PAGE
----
The suicide victim, whose name has not officially been made public, allegedly shot himself after a brief meeting with the human resources department where he was told that his contract will not be renewed.

I can picture the scene because I personally know a number of people who have described their own experience of this meeting, or of simply finding a letter pushed under their door with the message that their contract has reached an end. There is nothing they can do, except accept unemployment or embark on a panicked search for a job, when they are only years away from retirement.

I chose instead to resign six months before my contract expired, and among the many reasons that I preferred to jump ship and swim to some unknown shore was the prospect of knowing that I may too be ordered to walk the plank, without forewarning, possibly at the very last minute.

Parliament has in recent years introduced a curious practice of employing management-level staff on short-term contracts, thereby ensuring that the older and more senior staff members experience the greatest job insecurity.

If its intention is to give younger, committed and talented staff the opportunity for promotion, a policy which is actually written into Parliament’s own staff code of practice as well as its agreement with the trade union, that then could be understandable.

But why then consistently overlook existing staff when vacancies arise? Why head-hunt, mostly among card-carrying members of the ruling party, when Parliament is full of long-standing capable and experienced staff, many of whom readily take on extra responsibilities in an acting capacity, almost always to be told that it was temporary?

Any successful working environment avoids demoralising its staff in this way, and knows that any career-driven, ambitious individual, (who has not yet been trapped by a hefty mortgage or other loans), will leave if they see no opportunity of future development and go elsewhere to pursue their careers. Parliament has lost many good people as a result.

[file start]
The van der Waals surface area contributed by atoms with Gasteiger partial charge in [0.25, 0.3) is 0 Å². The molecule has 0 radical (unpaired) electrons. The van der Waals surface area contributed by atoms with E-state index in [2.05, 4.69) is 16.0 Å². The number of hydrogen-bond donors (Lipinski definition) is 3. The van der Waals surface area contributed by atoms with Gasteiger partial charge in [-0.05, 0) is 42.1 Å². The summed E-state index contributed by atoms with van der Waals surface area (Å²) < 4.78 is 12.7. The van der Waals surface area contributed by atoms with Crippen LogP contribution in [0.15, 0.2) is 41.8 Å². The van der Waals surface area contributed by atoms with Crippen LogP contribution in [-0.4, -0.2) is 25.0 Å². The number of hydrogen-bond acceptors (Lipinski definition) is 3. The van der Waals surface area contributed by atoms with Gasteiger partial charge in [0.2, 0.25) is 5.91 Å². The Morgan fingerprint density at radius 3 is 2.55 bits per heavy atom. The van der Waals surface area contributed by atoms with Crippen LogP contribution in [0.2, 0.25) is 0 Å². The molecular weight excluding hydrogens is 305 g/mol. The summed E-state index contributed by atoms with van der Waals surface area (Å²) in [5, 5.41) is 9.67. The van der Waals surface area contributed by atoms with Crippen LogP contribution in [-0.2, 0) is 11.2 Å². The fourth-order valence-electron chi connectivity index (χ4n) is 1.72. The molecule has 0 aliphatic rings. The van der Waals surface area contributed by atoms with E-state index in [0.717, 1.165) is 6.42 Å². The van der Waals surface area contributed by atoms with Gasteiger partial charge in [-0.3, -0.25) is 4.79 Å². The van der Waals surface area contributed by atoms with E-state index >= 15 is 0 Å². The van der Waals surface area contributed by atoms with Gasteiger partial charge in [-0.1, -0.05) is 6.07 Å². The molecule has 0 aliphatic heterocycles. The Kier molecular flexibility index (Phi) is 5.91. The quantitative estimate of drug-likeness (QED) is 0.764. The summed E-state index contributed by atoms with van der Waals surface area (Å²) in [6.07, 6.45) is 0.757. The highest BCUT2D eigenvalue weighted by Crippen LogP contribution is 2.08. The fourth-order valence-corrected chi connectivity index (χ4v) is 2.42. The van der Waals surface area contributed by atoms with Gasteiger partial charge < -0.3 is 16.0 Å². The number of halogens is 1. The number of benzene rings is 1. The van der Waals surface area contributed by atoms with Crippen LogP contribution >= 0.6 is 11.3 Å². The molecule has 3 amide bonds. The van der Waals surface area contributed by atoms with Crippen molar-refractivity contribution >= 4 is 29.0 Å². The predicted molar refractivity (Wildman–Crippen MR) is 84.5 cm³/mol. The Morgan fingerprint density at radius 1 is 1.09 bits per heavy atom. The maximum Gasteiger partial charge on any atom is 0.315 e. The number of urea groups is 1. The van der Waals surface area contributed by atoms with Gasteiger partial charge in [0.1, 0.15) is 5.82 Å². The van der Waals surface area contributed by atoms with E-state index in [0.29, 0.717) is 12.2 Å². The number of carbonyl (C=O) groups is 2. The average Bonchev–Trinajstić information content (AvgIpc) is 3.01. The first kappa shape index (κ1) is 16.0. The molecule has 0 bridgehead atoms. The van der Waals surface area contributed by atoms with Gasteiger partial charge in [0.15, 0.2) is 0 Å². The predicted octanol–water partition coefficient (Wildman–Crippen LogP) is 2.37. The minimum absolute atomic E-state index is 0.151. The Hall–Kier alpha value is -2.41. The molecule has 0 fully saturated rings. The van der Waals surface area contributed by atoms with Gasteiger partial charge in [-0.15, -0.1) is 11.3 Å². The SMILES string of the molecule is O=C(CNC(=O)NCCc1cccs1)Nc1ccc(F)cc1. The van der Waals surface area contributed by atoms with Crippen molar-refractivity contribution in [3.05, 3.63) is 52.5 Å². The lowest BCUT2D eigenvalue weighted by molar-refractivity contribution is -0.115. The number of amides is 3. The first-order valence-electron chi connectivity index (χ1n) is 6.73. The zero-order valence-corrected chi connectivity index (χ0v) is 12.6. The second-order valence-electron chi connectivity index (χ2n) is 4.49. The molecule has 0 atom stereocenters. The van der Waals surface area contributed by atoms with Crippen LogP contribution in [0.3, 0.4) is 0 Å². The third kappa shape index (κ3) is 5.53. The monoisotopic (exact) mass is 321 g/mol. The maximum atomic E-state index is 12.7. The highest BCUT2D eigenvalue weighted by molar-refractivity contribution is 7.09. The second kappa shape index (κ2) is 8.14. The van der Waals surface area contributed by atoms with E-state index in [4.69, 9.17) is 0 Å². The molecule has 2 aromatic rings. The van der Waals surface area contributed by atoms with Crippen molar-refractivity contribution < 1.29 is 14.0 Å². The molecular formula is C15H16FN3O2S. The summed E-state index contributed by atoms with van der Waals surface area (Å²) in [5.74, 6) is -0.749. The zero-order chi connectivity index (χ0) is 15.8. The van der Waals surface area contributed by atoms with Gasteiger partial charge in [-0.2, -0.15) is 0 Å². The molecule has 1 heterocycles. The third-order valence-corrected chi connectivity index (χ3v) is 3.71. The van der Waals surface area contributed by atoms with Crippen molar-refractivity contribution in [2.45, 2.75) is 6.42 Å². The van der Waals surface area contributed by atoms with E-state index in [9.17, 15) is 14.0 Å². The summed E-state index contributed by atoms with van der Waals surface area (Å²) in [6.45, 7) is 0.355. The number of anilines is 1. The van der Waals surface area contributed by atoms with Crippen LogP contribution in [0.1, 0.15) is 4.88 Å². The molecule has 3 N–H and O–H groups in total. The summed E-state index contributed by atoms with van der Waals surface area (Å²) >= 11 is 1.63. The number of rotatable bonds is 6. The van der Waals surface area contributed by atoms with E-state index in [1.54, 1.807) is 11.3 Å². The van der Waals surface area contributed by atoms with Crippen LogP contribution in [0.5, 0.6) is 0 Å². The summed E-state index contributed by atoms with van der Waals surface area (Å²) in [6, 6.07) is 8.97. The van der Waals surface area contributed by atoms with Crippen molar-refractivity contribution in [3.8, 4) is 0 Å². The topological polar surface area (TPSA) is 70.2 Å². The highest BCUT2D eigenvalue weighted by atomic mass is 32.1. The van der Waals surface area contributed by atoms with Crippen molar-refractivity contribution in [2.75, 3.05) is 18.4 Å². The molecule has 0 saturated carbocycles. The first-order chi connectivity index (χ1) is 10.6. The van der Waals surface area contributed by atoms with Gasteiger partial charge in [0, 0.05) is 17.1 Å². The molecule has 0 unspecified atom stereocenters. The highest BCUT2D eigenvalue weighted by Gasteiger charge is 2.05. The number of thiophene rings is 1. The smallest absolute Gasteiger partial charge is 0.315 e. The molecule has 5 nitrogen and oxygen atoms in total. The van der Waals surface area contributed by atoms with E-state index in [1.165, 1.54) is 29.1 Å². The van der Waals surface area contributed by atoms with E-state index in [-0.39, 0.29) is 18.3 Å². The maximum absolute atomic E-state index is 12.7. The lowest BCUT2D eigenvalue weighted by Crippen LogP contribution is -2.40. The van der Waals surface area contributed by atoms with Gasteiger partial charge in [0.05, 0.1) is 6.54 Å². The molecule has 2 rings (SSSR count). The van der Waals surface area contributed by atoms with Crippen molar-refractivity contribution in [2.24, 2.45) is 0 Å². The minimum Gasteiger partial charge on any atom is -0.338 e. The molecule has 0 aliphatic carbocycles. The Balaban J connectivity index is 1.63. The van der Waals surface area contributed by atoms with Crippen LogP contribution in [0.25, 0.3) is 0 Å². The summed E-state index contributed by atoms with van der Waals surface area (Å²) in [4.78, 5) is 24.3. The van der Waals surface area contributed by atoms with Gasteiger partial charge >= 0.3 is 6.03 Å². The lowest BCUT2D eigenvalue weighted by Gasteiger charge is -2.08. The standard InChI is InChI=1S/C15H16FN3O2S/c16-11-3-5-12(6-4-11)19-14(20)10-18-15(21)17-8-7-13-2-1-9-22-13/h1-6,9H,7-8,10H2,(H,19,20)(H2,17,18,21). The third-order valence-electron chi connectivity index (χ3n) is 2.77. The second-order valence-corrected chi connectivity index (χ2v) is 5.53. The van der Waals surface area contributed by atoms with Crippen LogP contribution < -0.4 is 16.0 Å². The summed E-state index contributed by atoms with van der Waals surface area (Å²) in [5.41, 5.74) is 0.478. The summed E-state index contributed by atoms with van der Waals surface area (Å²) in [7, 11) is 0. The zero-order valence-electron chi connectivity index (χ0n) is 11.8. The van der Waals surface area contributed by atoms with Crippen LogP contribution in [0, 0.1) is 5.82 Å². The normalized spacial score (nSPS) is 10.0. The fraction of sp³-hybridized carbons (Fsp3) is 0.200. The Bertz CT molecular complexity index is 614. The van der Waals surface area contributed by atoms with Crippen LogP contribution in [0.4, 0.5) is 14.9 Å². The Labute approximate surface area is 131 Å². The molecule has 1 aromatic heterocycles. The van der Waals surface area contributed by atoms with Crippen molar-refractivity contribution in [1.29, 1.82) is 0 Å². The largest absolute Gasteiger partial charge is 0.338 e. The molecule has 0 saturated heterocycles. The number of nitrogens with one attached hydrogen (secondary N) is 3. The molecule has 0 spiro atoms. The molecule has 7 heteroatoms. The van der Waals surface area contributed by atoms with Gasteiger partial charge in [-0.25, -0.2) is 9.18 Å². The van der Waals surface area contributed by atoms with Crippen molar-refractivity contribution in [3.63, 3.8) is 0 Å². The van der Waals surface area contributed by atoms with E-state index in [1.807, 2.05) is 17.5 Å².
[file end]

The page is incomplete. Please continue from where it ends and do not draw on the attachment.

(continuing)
But to return to a question that I expect parliamentary HR officials, the Presiding Officers, and any of us associated with Parliament and who care for it as a cornerstone of our democracy: Why would a successful mid-level manager in his later ’50s come out of a meeting with HR, sit down at his desk, and kill himself?

It would be presumptious and most inappropriate to guess what is going on in another person’s troubled mind, but as a former manager who for almost six years worked in an environment that can at best only be described as Kafka-esque a number of possibilities come to mind.

For one thing, why employ your higher level staff on short-term contracts, when it is they who bear the most responsibility – in a very politically sensitive environment – and who manage sometimes myriad more junior workers? It defies any managerial logic.

Older staff, many of whom have worked in Parliament for years, cannot be expected to get ever closer to retirement age under the shadow of possible pending joblessness. What kind of management withholds the basic right of job security from the very people upon whom it relies the most?

This insecurity is intensified by a curious parliamentary practice of waiting until possibly the last calendar day of a contract, or even after it, to notify a staff member if their contract is going to be extended or not. Older staff, who have mortgages and children at university and loans supporting a lifestyle that Parliament’s very generous senior salaries make possible, cannot be left with no notice or fore-warning that they are suddenly to become unemployed only years away from retirement.